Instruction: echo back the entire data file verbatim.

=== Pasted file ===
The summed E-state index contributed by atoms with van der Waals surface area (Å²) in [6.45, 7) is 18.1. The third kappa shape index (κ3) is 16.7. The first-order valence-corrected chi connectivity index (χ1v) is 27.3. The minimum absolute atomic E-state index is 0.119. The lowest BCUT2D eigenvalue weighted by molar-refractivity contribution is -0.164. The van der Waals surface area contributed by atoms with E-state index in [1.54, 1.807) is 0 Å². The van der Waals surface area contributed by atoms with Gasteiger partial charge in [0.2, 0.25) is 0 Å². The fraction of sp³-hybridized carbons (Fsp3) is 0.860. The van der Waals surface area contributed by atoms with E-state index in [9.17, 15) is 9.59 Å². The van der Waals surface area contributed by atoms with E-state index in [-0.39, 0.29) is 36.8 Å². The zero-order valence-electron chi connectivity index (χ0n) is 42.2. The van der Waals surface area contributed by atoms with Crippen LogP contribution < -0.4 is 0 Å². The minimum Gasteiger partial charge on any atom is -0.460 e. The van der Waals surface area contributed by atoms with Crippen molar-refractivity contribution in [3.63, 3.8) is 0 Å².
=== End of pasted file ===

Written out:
The summed E-state index contributed by atoms with van der Waals surface area (Å²) in [6.45, 7) is 18.1. The third kappa shape index (κ3) is 16.7. The first-order valence-corrected chi connectivity index (χ1v) is 27.3. The minimum absolute atomic E-state index is 0.119. The lowest BCUT2D eigenvalue weighted by molar-refractivity contribution is -0.164. The van der Waals surface area contributed by atoms with E-state index in [1.54, 1.807) is 0 Å². The van der Waals surface area contributed by atoms with Gasteiger partial charge in [0.2, 0.25) is 0 Å². The fraction of sp³-hybridized carbons (Fsp3) is 0.860. The van der Waals surface area contributed by atoms with E-state index in [9.17, 15) is 9.59 Å². The van der Waals surface area contributed by atoms with E-state index in [-0.39, 0.29) is 36.8 Å². The zero-order valence-electron chi connectivity index (χ0n) is 42.2. The van der Waals surface area contributed by atoms with Crippen LogP contribution < -0.4 is 0 Å². The minimum Gasteiger partial charge on any atom is -0.460 e. The van der Waals surface area contributed by atoms with Crippen molar-refractivity contribution in [3.63, 3.8) is 0 Å².